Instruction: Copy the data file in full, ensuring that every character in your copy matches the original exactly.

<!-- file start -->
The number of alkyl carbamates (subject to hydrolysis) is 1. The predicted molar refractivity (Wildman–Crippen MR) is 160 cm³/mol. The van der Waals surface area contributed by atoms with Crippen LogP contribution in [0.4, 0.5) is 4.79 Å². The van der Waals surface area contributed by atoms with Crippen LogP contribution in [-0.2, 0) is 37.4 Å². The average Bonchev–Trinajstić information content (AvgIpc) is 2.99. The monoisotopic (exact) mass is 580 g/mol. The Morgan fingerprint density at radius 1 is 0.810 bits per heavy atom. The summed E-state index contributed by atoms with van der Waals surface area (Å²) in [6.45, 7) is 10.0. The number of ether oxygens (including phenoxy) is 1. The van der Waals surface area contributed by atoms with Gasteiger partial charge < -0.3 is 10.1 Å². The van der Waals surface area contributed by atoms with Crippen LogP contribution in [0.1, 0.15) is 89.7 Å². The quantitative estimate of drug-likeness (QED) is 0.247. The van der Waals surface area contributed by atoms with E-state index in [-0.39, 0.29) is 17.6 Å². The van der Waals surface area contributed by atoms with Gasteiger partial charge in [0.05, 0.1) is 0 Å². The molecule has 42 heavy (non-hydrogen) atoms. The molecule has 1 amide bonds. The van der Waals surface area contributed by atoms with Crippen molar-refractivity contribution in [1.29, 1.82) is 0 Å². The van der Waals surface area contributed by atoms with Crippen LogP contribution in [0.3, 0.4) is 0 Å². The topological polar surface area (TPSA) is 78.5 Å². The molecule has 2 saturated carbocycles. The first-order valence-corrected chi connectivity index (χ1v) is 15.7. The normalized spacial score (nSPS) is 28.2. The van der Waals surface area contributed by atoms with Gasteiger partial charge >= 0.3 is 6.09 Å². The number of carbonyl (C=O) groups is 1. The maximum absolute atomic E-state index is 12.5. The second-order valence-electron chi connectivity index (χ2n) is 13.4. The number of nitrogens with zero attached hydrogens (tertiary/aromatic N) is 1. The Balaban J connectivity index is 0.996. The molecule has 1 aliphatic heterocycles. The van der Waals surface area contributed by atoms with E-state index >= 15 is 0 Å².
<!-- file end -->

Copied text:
The number of alkyl carbamates (subject to hydrolysis) is 1. The predicted molar refractivity (Wildman–Crippen MR) is 160 cm³/mol. The van der Waals surface area contributed by atoms with Crippen LogP contribution in [0.4, 0.5) is 4.79 Å². The van der Waals surface area contributed by atoms with Crippen LogP contribution in [-0.2, 0) is 37.4 Å². The average Bonchev–Trinajstić information content (AvgIpc) is 2.99. The monoisotopic (exact) mass is 580 g/mol. The Morgan fingerprint density at radius 1 is 0.810 bits per heavy atom. The summed E-state index contributed by atoms with van der Waals surface area (Å²) in [6.45, 7) is 10.0. The number of ether oxygens (including phenoxy) is 1. The van der Waals surface area contributed by atoms with Gasteiger partial charge < -0.3 is 10.1 Å². The van der Waals surface area contributed by atoms with Crippen LogP contribution in [0.1, 0.15) is 89.7 Å². The quantitative estimate of drug-likeness (QED) is 0.247. The van der Waals surface area contributed by atoms with E-state index in [-0.39, 0.29) is 17.6 Å². The van der Waals surface area contributed by atoms with Gasteiger partial charge in [0.05, 0.1) is 0 Å². The molecule has 42 heavy (non-hydrogen) atoms. The molecule has 1 amide bonds. The van der Waals surface area contributed by atoms with Crippen molar-refractivity contribution in [1.29, 1.82) is 0 Å². The van der Waals surface area contributed by atoms with Crippen LogP contribution in [0.3, 0.4) is 0 Å². The topological polar surface area (TPSA) is 78.5 Å². The molecule has 2 saturated carbocycles. The first-order valence-corrected chi connectivity index (χ1v) is 15.7. The normalized spacial score (nSPS) is 28.2. The van der Waals surface area contributed by atoms with Gasteiger partial charge >= 0.3 is 6.09 Å². The number of carbonyl (C=O) groups is 1. The maximum absolute atomic E-state index is 12.5. The second-order valence-electron chi connectivity index (χ2n) is 13.4. The number of nitrogens with zero attached hydrogens (tertiary/aromatic N) is 1. The Balaban J connectivity index is 0.996. The molecule has 1 aliphatic heterocycles. The van der Waals surface area contributed by atoms with E-state index >= 15 is 0 Å².